Posted by: Josh Lehner | January 21, 2022

Labor Demand in Oregon (Graph of the Week)

By most measures the labor market is tight. The unemployment rate now stands at 4.1% which is lower than it’s been throughout Oregon’s history, other than the 2017-19 time period last cycle where the unemployment rate was roughly in the 3.5-4% range. Wage growth and labor income overall are booming as a result. Average wages are up 17% since the start of the pandemic, and total wages and salaries in the state are 11% above pre-pandemic levels. Our office’s forecast for wages has never been stronger, despite a somewhat lower employment outlook tied to the recession and slower population growth.

Even so, what’s interesting to note is that while all of the above is true, it’s not that labor demand is through the roof per se. Yes, Oregon firms are looking to fill a near-record number of job vacancies, but when combined with actual employment in the state, that really just brings us back to where we were pre-pandemic. This brings us to this edition of the Graph of the Week. Total labor demand in Oregon is strong, this economic recovery is 2-3x faster than coming out of the Great Recession but really firms are just struggling to staff back up to where they were two years ago.

Naturally the key question asked in the past year, and moving forward, is “when will the workers come?” Our office has talked about this a lot in terms of strong household finances — thanks to federal aid, strong wage growth, and record-setting asset markets — and how those especially intersect with folks having any other contingency when it comes to fear of the virus, childcare issues, and the like. This means for households where one adult is already working, that the second (potential) earner does not need to return to the workforce as quickly as you’d expect given their household finances.

An additional factor here is that with wages being so strong, there has been a decline in what economists call multiple jobholders. It’s exactly as it sounds. These are individuals working more than one job. Nationally, while multiple jobholders are increasing again in the past year, they are still down during the entire pandemic. The implication here is that the number of people working is relatively higher than the payroll job counts because if you switch from 2 jobs to 1 job, you are working, but it does look like the loss of 1 job in the payroll data. Mathematically this decline in multiple jobholders is not insignificant. Nationally the decline is equal to about 840,000 workers, and given national payroll employment is down about 3.6 million, it’s likely another factor impacting labor market dynamics. If we share those figures down to Oregon that’s more like 10,000 fewer multiple jobholders in the state and our employment is about 54,000 below pre-pandemic peak. Again, not an insignificant factor even if the math and dynamics aren’t quite as clean as those numbers suggest.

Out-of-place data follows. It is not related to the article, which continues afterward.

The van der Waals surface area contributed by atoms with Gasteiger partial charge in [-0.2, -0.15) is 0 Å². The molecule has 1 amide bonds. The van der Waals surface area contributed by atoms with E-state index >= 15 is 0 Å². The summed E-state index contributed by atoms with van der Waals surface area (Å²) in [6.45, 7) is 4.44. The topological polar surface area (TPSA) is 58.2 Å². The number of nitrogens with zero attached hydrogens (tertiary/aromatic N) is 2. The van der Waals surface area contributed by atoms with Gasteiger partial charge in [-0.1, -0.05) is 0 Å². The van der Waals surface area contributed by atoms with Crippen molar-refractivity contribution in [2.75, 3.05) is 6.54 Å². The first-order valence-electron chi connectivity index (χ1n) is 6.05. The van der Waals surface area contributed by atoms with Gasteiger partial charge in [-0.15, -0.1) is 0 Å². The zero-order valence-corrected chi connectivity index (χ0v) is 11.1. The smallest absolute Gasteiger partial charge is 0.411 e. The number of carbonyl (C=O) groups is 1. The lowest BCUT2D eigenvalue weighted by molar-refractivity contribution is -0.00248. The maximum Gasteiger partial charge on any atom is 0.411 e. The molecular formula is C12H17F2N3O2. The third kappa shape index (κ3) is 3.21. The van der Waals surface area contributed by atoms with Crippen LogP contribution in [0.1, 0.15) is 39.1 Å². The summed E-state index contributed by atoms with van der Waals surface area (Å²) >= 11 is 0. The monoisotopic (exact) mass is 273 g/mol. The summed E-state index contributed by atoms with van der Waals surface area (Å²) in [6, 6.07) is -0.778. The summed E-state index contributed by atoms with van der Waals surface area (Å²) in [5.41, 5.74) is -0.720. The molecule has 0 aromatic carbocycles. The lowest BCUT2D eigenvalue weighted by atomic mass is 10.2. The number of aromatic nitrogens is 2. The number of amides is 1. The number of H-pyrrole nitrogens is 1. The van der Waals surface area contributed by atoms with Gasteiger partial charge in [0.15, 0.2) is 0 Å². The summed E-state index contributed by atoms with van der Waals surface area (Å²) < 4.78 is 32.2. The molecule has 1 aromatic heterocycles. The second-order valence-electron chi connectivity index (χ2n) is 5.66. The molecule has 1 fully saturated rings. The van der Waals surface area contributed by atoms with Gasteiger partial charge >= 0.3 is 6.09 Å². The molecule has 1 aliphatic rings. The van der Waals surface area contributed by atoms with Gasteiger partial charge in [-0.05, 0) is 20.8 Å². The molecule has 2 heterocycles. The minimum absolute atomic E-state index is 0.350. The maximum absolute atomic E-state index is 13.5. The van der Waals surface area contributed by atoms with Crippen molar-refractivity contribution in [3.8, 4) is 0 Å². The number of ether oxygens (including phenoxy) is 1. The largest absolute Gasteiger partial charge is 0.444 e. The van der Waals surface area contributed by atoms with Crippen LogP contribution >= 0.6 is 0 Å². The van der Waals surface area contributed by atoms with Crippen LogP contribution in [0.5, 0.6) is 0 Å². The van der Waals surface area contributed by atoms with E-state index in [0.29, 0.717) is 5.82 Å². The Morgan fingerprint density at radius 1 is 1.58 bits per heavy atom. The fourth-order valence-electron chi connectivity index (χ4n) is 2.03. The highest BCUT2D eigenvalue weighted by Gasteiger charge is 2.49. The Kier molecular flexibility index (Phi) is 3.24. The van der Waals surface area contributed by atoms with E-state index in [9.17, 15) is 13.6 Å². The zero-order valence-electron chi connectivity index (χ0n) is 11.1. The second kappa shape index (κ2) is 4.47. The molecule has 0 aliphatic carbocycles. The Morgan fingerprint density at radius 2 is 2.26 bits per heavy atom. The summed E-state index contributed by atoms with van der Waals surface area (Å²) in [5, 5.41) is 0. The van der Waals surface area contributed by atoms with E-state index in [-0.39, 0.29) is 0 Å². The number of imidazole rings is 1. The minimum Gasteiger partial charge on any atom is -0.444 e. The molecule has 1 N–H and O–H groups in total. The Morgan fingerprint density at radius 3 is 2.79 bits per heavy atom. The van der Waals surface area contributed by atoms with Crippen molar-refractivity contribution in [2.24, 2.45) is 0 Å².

Overall our office remains labor supply optimists. One thing I would add is that while firms have had to really adjust to bring workers on in the past year, they have been able to do it. Over the past year — Dec ’20 to Dec ’21 — Oregon businesses added 107,000 jobs for a growth rate of 5.9%. The workers are coming back. Labor supply has increased. The state has now recovered more than 4 in 5 of the lost jobs at the start of the pandemic. Now, those gains are not quite as fast as businesses would have like, and the adjustments by businesses in terms of wage increases and the like are challenging. That said, in an inflationary boom like we are in, firms have been able to not only absorb those higher costs but also pass them on to customers.

Bottom Line: The labor market is tight. Workers are returning. Our office’s expectations are the labor market will make a full recovery in 2022. Wage growth will remain strong, albeit more in-line with full employment dynamics, if not a bit stronger (4-4.5% annual increases) than in the pandemic dynamics (8%). The wildcard here is inflation. We know inflation is not costless. To the extent inflation and inflation expectations become more entrenched in labor negotiations and wage gains, then these pandemic dynamics are likely to persist longer than anticipated. This cycle is different. While it presents its own set of challenges, to date these are a better set of issues to deal with than the jobless recoveries and lack of demand experienced in previous cycles.


Responses

  1. Wage growth and inflation will really boost tax income in the state….I hope all the economists get it right and we don’t have to ‘kick’ again!!

    • Unfortunately from a forecasters perspective we are already in kicker territory in the current biennium. As such, strong growth in the near term is more likely to result in a larger kicker. If this continues to persist we plan on our 2023-25 forecast to take it into account to a better degree!


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